Today it feels like Spring has really set in on Nantucket! ‘Kwanzan’ cherry trees are in full bloom accross the island, giving everyone the feeling that Summer is also right around the corner! It’s exciting to see perennials and annuals filling up the courtyard, but if your landscape still needs a few more “Bones” it is prime time for planting Spring flowering shrubs.
Early Spring shrubs like Hamamelis vernalis (Witch hazel), Pieris japonica & floribunda (Andromeda), Mahonia aquifolium (Oregon Grape), Spiraea ‘Ogon’ and Forsythia are now giving way to mid spring and early summer bloomers. The next wave of color will come from Kerria japonica, Prunus maritima (Beach Plum), Azaleas, Rhododendrons and Viburnums like V. x carlcephalum and V. carlesii .
The final days of spring are ushered out with Lilacs. Syringa vulgaris, the common lilac has stunning flowers with unmatched fragrance. But don’t discount the smaller-flowered varieties. Syringa patula ‘Miss Kim’ is an excellent landscape plant for Nantucket, resistant to powdery mildew and tolerant of more extreme conditions than others.
The nursery is filled with color as trees burst into flower. There is a wide variety to chose from, but the hues of pink and white predominate this time of year. Cherries, Crabapples, Ornamental Pears and Magnolias are in stock and ready for planting. Should you require a large tree for a special spot now is the time to shop!
Spring on Nantucket has a way of being mostly grey. Luckily, we have a wide selection of spring flowering trees and shrubs to brighten up the landscape. With masses of yellow flowers, Forsythia x intermedia is hard to miss in full bloom. As part of a hedgerow or boundary planting, it’s superb. It provides color in spring, and great screening in summer due to a dense habit and pleasant green leaves.
If you need something a little smaller, Spiraea thunbergii ‘Ogon’ might be just the ticket. This three-season performer starts early. It leafs out before many other shrubs in the landscape, and soon after it’s branches are covered in white flowers. In summer its willowy, yellow-chartreuse foliage is the main attraction.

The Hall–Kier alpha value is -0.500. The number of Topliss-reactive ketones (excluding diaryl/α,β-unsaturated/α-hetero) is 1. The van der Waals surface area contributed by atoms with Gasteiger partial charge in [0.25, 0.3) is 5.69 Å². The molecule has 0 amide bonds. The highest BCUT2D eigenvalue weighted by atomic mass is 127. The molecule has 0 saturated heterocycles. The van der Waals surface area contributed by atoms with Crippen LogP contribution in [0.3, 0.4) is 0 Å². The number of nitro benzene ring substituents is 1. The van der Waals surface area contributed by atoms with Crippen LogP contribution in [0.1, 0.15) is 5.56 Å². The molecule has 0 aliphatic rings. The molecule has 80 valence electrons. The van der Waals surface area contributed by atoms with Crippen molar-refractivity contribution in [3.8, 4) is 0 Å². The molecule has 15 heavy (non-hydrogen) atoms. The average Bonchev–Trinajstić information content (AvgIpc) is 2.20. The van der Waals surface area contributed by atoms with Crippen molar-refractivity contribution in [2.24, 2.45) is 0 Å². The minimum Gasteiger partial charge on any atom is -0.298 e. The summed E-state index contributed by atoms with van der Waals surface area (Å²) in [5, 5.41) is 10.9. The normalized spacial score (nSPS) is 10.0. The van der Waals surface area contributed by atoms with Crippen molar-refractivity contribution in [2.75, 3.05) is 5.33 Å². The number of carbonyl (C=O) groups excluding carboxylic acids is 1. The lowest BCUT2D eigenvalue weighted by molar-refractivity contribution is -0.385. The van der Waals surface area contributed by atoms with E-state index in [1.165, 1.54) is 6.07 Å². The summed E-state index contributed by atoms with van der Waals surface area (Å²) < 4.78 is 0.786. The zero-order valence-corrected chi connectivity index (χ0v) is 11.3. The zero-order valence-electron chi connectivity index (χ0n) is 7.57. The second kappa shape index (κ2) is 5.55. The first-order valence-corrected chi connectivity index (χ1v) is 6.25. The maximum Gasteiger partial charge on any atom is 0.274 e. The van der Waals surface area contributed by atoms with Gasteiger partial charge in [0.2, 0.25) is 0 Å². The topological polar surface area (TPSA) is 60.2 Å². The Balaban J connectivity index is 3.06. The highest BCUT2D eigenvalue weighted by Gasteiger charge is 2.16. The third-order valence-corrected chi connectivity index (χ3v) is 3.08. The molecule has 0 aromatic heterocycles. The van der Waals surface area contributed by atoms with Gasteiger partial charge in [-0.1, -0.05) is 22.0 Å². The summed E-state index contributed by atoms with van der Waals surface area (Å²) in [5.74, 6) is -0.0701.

So, whether you fall back on an old standard or want to try something new, we have a plant in the yard to fit your space. And if you don’t see what you want, we would be happy to order it for you!
Digging field grown trees and shrubs is done in the spring, before buds begin to break. At this time, woody plants are the least susceptible to transplant shock; plants do not tolerate root disturbance at times of peak growth and during warmer weather. Keep in mind that any trees that tend to bud out early, like crabapples, will have the most limited time-frame of availability.
The majority of our suppliers were affected by the massive amounts of snow that were dumped onto most of the country in February and early March. For this reason, digging began a little later than in average years. However, the recent warm weather will likely bring the digging season to an early close. Should you require specific varieties, or sizes for upcoming projects, please let us know as soon as possible. Once digging has ended, selection is much more limited on large and specialty material.
Getting Hydrangeas to bloom reliably year to year requires a little bit of horticultural knowledge. Hydrangea paniculata and arborescens cultivars bloom on wood produced during the current growing season, and can handle severe pruning or winter die-back, and still flower heavily.
Generally, Hydrangea macrophylla cultivars bloom on the previous season’s woody stems. Severe pruning or winter die-back of these types will remove over-wintering flower buds, sacrificing the current season’s show.
In short, Hydrangea paniculata and arborescens can be pruned to shape and size as you desire without affecting flowers. However, avoid severe pruning on Hydrangea Macrophylla – the best cultural practice is to remove dead wood and a small portion of the oldest, least productive, stems. It is not necessary to top Hydrangea macrophylla. Leave the tips of healthy stems in tact for the maximum number of flowers. If you must top them, do not remove more than 2.5 – 3′ in height, as most flower buds are formed in the top three feet of these shrubs.
Check out the photos below of stock that will ship to the nursery during the upcoming months.
Late Winter/Early Spring is an ideal time to plant most trees and shrubs. At this point in the season plants are either entirely dormant or largely inactive. Early planting insures minimal transplant stress and allows time for substantial root development prior to the arrival of warm temperatures and drier soil conditions.